I was reminded this week of 1980, when my father — who was the founder of a national organization representing the interests of Hispanic business owners — got involved with the presidential election in order to support Ronald Reagan.
My dad had been told by his friends that because he was Hispanic he needed to support the Democratic candidate for president. But while he was, of course, proud of his Mexican heritage, my father did not make decisions based on his identity as “Hispanic.” First and foremost, he identified as a business owner and he knew that his philosophy for his business and community were more in line with Ronald Reagan: smaller government, freedom, effective national security, and personal responsibility.
Indeed, my father’s philosophy and Reagan’s were very much aligned. Once he was president, Reagan sought my father’s council both as an entrepreneur and as a Hispanic leader. The two men didn’t always agree, but they discussed their differences and learned from one other.
Who will Donald Trump turn to in the Hispanic community? Will Mr. Trump’s administration actively engage with Hispanic associations and interest groups? If so, which ones, and to discuss which issues? Thanks to some memorable flash points during the 2016 presidential campaign, there will be great interest in the answers to these questions and the Trump team will have to proceed with as much caution as enthusiasm.
As they move forward in their engagement with the Hispanic community, Mr. Trump and his advisers should not be distracted by the media’s false narrative that Hispanic groups only care about immigration. An open-minded look at the Hispanic advocacy community will instead reveal these important truths to the Trump team:
• Like our community as a whole, Hispanics are not monolithic in our views.
• Those of use who are authentic representatives of our community do not place immigration at the top of our policy priorities because it is not the No. 1 priority of Hispanics. The economy, health care and terrorism-national security consistently outrank immigration as issues of concern for Latinos.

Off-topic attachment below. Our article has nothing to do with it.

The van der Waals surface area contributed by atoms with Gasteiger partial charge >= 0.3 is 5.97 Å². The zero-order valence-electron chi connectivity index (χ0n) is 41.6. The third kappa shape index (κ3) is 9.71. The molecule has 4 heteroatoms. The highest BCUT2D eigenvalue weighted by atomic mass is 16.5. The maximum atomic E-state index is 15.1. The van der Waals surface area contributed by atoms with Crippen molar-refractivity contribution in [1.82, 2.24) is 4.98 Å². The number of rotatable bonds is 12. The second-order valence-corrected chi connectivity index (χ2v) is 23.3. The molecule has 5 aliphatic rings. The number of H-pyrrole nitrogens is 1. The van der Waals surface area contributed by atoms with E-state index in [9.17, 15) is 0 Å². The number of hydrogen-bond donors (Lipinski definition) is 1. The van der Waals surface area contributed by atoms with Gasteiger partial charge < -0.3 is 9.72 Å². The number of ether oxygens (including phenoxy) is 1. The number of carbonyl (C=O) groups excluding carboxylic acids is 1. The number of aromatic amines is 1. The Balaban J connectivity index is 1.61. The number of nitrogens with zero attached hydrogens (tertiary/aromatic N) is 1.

• All advocacy groups will claim to care about Hispanics’ economic opportunity, but very few focus on entrepreneurship — in spite of the fact that it is uniquely strong in the Hispanic community.
Advocates claiming to represent Latinos by focusing solely on immigration, or on the jobs that can be created by big business, are the false prophets of Hispanic advocacy. Our community is more interested in self-starting, and in living their American dreams. Consider these facts:
• There are more than 4 million Hispanic-owned businesses in America, with more than $660 billion in combined annual revenue.
• Latino entrepreneurs are 1.5 times more likely to become business owners and those businesses are growing at 15 times the national growth rate.
Hispanics know that owning your own business is the best way to achieve upward mobility; this is the conversation they will want to have with President Trump.
Those Latinos like my father who voted for Ronald Reagan didn’t believe the characterizations of his political enemies: that Reagan was not qualified to be president, that he would be insensitive to the little guy and would most likely start a third world war.
Hispanics who voted for Mr. Trump did so in spite of the same characterizations of our next president.
In both cases, the Hispanics who voted for the Republican candidate — instead of the Democratic candidate, like they were “supposed” to do — voted their self-interest. They voted for the possibility that we could grow our economy again while also protecting our nation from international threats.
In spite of his perceived missteps with the Hispanic community during his campaign, Mr. Trump’s relative success with this demographic group (he earned about 30 percent of the Hispanic vote — more than Mitt Romney) is an indication that his messages on fighting terrorism, and on small-business issues like regulations and health care, may have broken through. This is where Mr. Trump’s next conversations with the Hispanic community should begin.
Mr. Trump will do well to follow Reagan’s example: connect with Hispanic leaders and organizations that share his philosophy about government, business and economic opportunity.
• Hector Barreto is chairman of the Latino Coalition and former U.S. Small Business Administrator.